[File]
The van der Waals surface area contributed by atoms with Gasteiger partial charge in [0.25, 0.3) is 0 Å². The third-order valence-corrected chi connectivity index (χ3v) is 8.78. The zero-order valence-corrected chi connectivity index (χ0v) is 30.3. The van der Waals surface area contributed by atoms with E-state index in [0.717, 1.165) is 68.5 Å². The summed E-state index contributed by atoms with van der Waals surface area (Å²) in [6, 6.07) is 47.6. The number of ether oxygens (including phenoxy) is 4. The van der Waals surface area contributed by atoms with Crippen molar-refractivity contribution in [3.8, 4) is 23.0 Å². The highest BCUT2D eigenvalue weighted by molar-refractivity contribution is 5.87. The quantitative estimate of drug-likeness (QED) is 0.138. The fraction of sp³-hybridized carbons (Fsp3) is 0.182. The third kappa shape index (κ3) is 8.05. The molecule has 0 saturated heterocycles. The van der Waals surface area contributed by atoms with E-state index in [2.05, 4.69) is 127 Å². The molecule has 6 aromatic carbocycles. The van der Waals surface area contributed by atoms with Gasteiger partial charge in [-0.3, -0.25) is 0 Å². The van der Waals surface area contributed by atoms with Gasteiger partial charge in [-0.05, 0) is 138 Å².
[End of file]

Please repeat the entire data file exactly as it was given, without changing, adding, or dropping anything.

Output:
The van der Waals surface area contributed by atoms with Gasteiger partial charge in [0.25, 0.3) is 0 Å². The third-order valence-corrected chi connectivity index (χ3v) is 8.78. The zero-order valence-corrected chi connectivity index (χ0v) is 30.3. The van der Waals surface area contributed by atoms with E-state index in [0.717, 1.165) is 68.5 Å². The summed E-state index contributed by atoms with van der Waals surface area (Å²) in [6, 6.07) is 47.6. The number of ether oxygens (including phenoxy) is 4. The van der Waals surface area contributed by atoms with Crippen molar-refractivity contribution in [3.8, 4) is 23.0 Å². The highest BCUT2D eigenvalue weighted by molar-refractivity contribution is 5.87. The quantitative estimate of drug-likeness (QED) is 0.138. The fraction of sp³-hybridized carbons (Fsp3) is 0.182. The third kappa shape index (κ3) is 8.05. The molecule has 0 saturated heterocycles. The van der Waals surface area contributed by atoms with E-state index in [2.05, 4.69) is 127 Å². The molecule has 6 aromatic carbocycles. The van der Waals surface area contributed by atoms with Gasteiger partial charge in [-0.3, -0.25) is 0 Å². The van der Waals surface area contributed by atoms with Gasteiger partial charge in [-0.05, 0) is 138 Å².